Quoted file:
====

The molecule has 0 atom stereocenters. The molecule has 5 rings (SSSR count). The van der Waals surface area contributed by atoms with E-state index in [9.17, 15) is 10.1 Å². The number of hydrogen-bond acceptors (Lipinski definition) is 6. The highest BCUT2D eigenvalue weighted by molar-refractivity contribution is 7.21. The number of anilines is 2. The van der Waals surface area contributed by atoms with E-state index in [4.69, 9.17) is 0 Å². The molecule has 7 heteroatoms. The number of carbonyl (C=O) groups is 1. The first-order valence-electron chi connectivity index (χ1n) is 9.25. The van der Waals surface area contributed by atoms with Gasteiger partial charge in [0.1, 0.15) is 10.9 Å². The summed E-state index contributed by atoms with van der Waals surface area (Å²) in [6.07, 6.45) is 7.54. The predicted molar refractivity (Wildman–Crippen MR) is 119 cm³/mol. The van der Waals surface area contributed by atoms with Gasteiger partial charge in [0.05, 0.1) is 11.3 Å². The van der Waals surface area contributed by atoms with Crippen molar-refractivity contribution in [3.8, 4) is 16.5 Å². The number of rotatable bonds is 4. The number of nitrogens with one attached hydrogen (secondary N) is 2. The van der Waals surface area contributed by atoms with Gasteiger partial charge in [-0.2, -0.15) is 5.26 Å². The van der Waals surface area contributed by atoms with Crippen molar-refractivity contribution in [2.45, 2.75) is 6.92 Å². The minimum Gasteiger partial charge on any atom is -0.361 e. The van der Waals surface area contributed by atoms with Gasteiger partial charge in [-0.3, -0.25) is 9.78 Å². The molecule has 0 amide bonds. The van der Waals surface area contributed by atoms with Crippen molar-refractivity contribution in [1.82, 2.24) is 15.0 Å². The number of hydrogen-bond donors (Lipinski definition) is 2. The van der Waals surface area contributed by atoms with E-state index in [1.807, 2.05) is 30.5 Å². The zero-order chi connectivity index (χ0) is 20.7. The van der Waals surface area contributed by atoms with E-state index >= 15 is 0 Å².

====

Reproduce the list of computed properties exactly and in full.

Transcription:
The molecule has 0 atom stereocenters. The molecule has 5 rings (SSSR count). The van der Waals surface area contributed by atoms with E-state index in [9.17, 15) is 10.1 Å². The number of hydrogen-bond acceptors (Lipinski definition) is 6. The highest BCUT2D eigenvalue weighted by molar-refractivity contribution is 7.21. The number of anilines is 2. The van der Waals surface area contributed by atoms with E-state index in [4.69, 9.17) is 0 Å². The molecule has 7 heteroatoms. The number of carbonyl (C=O) groups is 1. The first-order valence-electron chi connectivity index (χ1n) is 9.25. The van der Waals surface area contributed by atoms with Gasteiger partial charge in [0.1, 0.15) is 10.9 Å². The summed E-state index contributed by atoms with van der Waals surface area (Å²) in [6.07, 6.45) is 7.54. The predicted molar refractivity (Wildman–Crippen MR) is 119 cm³/mol. The van der Waals surface area contributed by atoms with Gasteiger partial charge in [0.05, 0.1) is 11.3 Å². The van der Waals surface area contributed by atoms with Crippen molar-refractivity contribution in [3.8, 4) is 16.5 Å². The number of rotatable bonds is 4. The number of nitrogens with one attached hydrogen (secondary N) is 2. The van der Waals surface area contributed by atoms with Gasteiger partial charge in [-0.2, -0.15) is 5.26 Å². The van der Waals surface area contributed by atoms with Crippen molar-refractivity contribution in [2.45, 2.75) is 6.92 Å². The minimum Gasteiger partial charge on any atom is -0.361 e. The van der Waals surface area contributed by atoms with Gasteiger partial charge in [-0.3, -0.25) is 9.78 Å². The molecule has 0 amide bonds. The van der Waals surface area contributed by atoms with Crippen molar-refractivity contribution in [1.82, 2.24) is 15.0 Å². The number of hydrogen-bond donors (Lipinski definition) is 2. The van der Waals surface area contributed by atoms with E-state index in [1.807, 2.05) is 30.5 Å². The zero-order chi connectivity index (χ0) is 20.7. The van der Waals surface area contributed by atoms with E-state index >= 15 is 0 Å².